Jesus Christ Superstar, by Andrew Lloyd Webber and Tim Rice, tells one of the World’s most well-known and important stories. The show has been wowing audiences all over the globe since the 1970s and this touring production arrives in Woking at a topical time of year with Easter just days away. Opening with Judas and his concerns with the influential Jesus and culminating with his crucifixion, the show tells rather than preaches. The writers knew this musical was a risk when it was being developed but the audience on opening night here clearly disagreed, rising to their feet.
The music is pacey, rocky and electric and helps bring the story to life and keeps the show tight and concise. The ensemble are energetic and fizzing with stage presence and it is the supporting cast who really shine tonight. Cavin Cornwall was a booming and towering Caiaphas, Tom Gilling injected humour and campness to the show with King Herod while Kristofer Harding led the ensemble to the shows biggest, most memorable and funkiest number with Simon Zealotes.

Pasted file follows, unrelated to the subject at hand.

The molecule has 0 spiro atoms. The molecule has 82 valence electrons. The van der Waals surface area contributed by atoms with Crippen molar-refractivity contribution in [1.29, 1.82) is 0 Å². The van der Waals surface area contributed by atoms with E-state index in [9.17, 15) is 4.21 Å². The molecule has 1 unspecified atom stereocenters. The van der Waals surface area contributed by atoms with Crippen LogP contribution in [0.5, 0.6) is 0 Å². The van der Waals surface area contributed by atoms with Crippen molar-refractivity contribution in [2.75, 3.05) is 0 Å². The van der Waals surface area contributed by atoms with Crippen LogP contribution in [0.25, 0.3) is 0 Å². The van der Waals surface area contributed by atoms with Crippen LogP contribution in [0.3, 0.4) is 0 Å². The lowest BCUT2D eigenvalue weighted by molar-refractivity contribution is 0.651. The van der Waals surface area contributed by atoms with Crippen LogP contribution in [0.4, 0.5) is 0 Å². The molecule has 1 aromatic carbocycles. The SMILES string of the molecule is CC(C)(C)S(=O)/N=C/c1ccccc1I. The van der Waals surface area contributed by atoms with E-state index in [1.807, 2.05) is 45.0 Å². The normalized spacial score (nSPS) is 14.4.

Unfortunately the chemistry between Judas and Jesus was non-existent and Tim Rogers as Judas struggled vocally from the off. This meant the show didn’t really kick into gear until the Priests sang “This Jesus Must Day”. Their performance was restrained, controlled and eerie and evoked a real sense of panic and fear around the unknown and socially powerful Jesus.
Their performance helped Glenn Carter’s Jesus as we felt the weight of expectation upon his shoulders. The character of Judas though, meant the ensemble (and the audience) had to work harder to warm to Jesus and for us to care about his plight. Glenn Carter was an assured and professional lead who allowed his supporting cast the chance to take centre stage and shine.
Confident performances from both Jonathan Tweedie (Rhydian Roberts understudy) and Rachel Adedeji (Mary). Tweedie gave a measured enactment of Pilate while Adedeji brought warmth and real heart to the role, taking the audience on her journey.
At times the production didn’t seem to know what era it was set. Largely this seemed rooted in biblical Jerusalem with flashes of modernity such as the camera flashes and hand held microphones. This jarred with the otherwise simplistic and cohesive staging and theming and detracted from an otherwise solid production. This timeless story and enduring musical shows no sign of slowing just yet.
Review by Andy Edmeads